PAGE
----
I was thrilled to see this headline on the American Civil Liberties Union's website after the Supreme Court's unanimous Jan. 23 ruling on United States v. Jones: "Supreme Court GPS Ruling: Bringing the 4th Amendment Into the 21st Century" (aclu.org, Jan. 26). Wow!
And this dramatic praise from Marcia Hofmann, the senior staff attorney for leading digital civil liberties protector, the Electronic Frontier Foundation:
"The Supreme Court has unanimously confirmed that the Constitution prevents unbridled police use of new technologies to monitor our movements" ("Unanimous Supreme Court Ensures Americans Have Protections From GPS Surveillance," eff.org, Jan. 23).
Do you hear that, President Obama?
But as soon as I read Justice Antonin Scalia's decision, I knew the Supreme Court had committed no such all-encompassing attack on how George W. Bush, Dick Cheney and Barack Obama have turned us into a society constantly under surveillance by the government.
First, let's look at the actual case: In 2005, a joint FBI and Washington, D.C., police task force covertly placed a Global Positioning System (GPS) device on Antoine Jones' Jeep, which was parked in a public lot in Maryland. For four weeks, the GPS, using satellites, allowed the authorities to continuously monitor Jones' actions and movements as he drove his Jeep.
From what the authorities learned from the GPS's tracking, Jones was arrested and charged with conspiracy to distribute cocaine. Justice Scalia, joined by colleagues John Roberts, Anthony Kennedy, Clarence Thomas and Sonia Sotomayor, declared in the court's decision: "The government physically occupied private property for the purpose of obtaining information. We have no doubt that such a physical intrusion would have been considered a 'search' within the meaning of the Fourth Amendment when it was adopted."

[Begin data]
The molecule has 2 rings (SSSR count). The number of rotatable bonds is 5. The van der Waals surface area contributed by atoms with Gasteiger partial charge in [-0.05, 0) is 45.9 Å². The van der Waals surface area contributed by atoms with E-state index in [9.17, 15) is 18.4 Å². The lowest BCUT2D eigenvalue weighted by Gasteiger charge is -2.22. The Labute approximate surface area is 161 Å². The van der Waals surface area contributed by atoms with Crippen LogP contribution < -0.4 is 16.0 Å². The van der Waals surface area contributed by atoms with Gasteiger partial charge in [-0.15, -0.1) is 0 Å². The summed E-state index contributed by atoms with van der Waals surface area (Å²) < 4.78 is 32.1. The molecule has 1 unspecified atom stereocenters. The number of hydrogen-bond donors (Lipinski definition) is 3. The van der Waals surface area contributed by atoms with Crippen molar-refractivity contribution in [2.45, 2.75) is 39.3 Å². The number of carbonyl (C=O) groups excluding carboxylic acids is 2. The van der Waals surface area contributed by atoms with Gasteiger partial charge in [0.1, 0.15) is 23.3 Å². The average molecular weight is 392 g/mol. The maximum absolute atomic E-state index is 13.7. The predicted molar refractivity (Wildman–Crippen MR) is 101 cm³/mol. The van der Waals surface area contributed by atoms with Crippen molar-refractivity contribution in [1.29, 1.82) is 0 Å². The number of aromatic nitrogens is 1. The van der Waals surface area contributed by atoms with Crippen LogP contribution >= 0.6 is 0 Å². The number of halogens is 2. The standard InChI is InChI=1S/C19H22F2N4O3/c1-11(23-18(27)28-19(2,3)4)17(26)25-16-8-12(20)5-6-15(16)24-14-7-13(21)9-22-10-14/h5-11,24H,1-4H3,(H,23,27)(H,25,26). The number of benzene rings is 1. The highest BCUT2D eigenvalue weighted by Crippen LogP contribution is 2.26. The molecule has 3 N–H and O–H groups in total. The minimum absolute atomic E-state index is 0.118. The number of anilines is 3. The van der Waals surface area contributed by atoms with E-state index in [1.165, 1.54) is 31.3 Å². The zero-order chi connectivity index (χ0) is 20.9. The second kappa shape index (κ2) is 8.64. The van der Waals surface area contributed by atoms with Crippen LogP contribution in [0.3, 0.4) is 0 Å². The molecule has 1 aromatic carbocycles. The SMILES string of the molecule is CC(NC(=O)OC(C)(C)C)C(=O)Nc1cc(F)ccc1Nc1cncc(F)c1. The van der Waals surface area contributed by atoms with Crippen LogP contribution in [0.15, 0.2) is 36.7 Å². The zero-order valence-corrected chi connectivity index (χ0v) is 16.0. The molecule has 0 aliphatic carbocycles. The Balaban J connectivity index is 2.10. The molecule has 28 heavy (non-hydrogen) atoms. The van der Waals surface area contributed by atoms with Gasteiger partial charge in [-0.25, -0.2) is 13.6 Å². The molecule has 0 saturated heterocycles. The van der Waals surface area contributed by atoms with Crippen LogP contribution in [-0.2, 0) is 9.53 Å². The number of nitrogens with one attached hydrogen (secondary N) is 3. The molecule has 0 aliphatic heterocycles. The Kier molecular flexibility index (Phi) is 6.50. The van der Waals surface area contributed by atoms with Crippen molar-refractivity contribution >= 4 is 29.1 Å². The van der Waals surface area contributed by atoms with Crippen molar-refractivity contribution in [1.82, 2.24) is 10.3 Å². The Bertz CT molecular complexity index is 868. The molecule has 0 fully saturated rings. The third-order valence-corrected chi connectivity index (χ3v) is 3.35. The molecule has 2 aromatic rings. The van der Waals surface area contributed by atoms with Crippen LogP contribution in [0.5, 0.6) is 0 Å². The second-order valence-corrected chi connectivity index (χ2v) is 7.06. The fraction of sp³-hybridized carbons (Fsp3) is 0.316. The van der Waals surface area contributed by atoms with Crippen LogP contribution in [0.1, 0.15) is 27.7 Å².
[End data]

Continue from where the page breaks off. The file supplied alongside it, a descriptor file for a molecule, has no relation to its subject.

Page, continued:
Scalia is notably proud of being an "originalist" — relying on the language of the Constitution when our founders were here. Accordingly, he adds that he is applying in this case "an 18th-century guarantee against unreasonable searches."
However, Justice Samuel Alito, in a concurring opinion with the three other justices, argues that "it is almost impossible to think of late-18th-century situations that are analogous to what took place in this case... the use of longer-term GPS monitoring in investigations of most offenses impinges on expectations of privacy."
All four justices maintain that the familiar "expectation of privacy" involves much more than government infringement of our private property rights.
Strongly agreeing with Alito, the Rutherford Institute's president, John W. Whitehead, an incisively alert constitutionalist, reminds us:
"The government's arsenal of surveillance technologies now includes a multitude of devices which enable it to comprehensively monitor an individual's private life without necessarily introducing the type of physical intrusion into his person or property covered by the (Jones) ruling" ("U.S. v. Jones: The Battle for the Fourth Amendment Continues," rutherford.org, Jan. 23).